Above: The Daun Curry designed interiors for Jemma Wyne jeweller in New York

Maximalism is loud and, for lack of a better term, extroverted. The colours and patterns are by no means subtle, and often mixed together to create interesting design themes. Maximalism pushes you to utilise your space to the max and possibly in the boldest way you can. It can seem intimidating to most, but the process is fun and the result can be quite spectacular.

The most obvious element of maximalist design is colour – the foundation of this design style rests on the generous use of multiple shades of colours. More often than not, the colour palette used is bold and contrasting. If you look at interiors designed this way, you’ll see the walls tend to have darker shades as opposed to the white or lighter tones that we are so accustomed to.

Patterns would be the second most obvious element. It’s hard to imagine a maximalism inspired space without patterns that really stand out. We’re not talking subtle design here; we mean bold colourful wallpaper, and even animal prints and crocodile leather surfaces for true audaciousness.

Art is often added in thoughtful amounts to reflect a bit of sophistication to a home or space. Not in maximalism. You can up the space with artwork or posters and still be on-trend. The best part about this is the absence of a need to be perfect. You don’t have to get perfect frames that coordinate with the rest of the decor. It’s focused on what you love and want to show. But as a rule of thumb, make sure the spacing is uniform.

Embrace the fifth wall. Few people would consider decorating the ceiling of a home or space. Then there’s Annabel’s, an exclusive club in Berkeley Square, UK, where not a single inch of the space is spared in the design spec. Even going to the bathroom is an experience – pink silk flowers adorn the ceilings, gold coloured faucets resemble swans, and a hanging unicorn sculpture greets you as you enter. This is maximalism to the max.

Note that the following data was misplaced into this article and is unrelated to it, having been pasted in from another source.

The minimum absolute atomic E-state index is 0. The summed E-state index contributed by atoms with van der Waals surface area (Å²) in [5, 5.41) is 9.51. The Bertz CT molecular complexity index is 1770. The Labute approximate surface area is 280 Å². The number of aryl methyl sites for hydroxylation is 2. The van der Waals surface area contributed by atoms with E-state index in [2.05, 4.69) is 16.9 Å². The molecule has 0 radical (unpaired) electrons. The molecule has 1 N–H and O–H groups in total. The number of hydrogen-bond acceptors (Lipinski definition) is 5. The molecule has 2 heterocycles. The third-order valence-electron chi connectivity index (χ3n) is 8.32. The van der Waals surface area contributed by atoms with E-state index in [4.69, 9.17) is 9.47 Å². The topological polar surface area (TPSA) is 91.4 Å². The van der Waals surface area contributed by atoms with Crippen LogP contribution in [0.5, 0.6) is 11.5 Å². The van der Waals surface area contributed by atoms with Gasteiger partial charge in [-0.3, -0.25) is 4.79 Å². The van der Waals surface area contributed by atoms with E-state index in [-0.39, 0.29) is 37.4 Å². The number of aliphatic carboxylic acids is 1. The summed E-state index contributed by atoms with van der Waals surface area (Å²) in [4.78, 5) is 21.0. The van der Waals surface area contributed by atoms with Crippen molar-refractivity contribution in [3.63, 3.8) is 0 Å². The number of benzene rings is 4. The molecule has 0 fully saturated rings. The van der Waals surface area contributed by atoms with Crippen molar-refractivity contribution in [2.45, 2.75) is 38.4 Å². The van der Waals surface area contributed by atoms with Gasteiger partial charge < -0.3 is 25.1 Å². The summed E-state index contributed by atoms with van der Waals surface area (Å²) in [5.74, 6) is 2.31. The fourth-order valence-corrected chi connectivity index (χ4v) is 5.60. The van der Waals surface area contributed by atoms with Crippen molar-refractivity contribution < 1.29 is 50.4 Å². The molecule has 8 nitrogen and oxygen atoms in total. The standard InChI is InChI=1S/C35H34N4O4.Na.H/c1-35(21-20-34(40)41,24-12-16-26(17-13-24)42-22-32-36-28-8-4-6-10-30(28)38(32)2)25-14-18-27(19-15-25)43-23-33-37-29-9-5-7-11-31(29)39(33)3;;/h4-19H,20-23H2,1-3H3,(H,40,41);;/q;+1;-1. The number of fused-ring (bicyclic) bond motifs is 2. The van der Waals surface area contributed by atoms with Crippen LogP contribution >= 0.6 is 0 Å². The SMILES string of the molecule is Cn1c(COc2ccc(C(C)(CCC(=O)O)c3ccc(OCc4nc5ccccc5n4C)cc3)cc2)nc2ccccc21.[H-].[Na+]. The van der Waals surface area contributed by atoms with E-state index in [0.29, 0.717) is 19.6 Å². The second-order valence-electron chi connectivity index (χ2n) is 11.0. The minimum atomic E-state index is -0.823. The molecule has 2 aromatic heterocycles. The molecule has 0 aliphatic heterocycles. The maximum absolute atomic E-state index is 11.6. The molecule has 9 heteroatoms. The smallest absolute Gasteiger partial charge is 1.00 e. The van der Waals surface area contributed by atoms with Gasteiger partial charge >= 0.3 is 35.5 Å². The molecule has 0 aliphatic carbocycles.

Above: The Loos in the Mews at Annabel’s feature breathtaking interiors led by Martin Brudnizki inspired by rainforests and jungles. Over four million pieces of mosaic glass tiles adorn the floors, walls and ceilings in both male and female bathrooms; Top: The Club at Annabel’s. Images credit: Paul Griffith Photography

Essentially, more is more. It’s about filling the space with things you love. More of your favorite colours, books, art, fabrics and accessories. Perfection isn’t the goal. But it’s important to design in a way that shows some semblance of order and structure. Go nuts with the colours, but don’t pick all the colours of the rainbow. Keep it classy.

 

Is maximalism anti minimalism?

Yes and no. Maximalism and minimalism exist on opposite ends of the design spectrum. Their differences are obvious, but they aren’t completely polar opposites.

Minimalism focuses on subtle hints of colour and pattern with the aim of making your spaces feel large and roomy. It employs minimal use of products and tries to more with less. Minimalism was in fact started as an art movement that found its way into mainstream interior design by piggybacking off the Scandinavian design trend. 

Maximalism is utilising the space you have with as much layer and depth as possible. ‘Go loud or go home’ is its motto. It’s all about mixing and matching, but with a clear direction to create a theme. Some say maximalism was started as a reaction to minimalism, rejecting the idea of a simple lifestyle when our lives mean so much more.

But there are similarities. A minimalist design (including Scandinavian design) is practical but not to the point where it mimics the austere life of a monk or hermit. At the same time, maximalism is about surrounding yourself with things you love, but not to the point that it distracts you. Both seek to be positive influences, but they appeal to different personalities. Minimalism and maximalism have comfort built into them, no matter what it is applied to.

This is probably why maximalism is best applied to residential and restaurant design, where there’s a story to tell. In a good way, maximalism is a materialistic approach to design. It’s meant for spaces that have strong personalities that are best told through the decor and objects that inhabit them.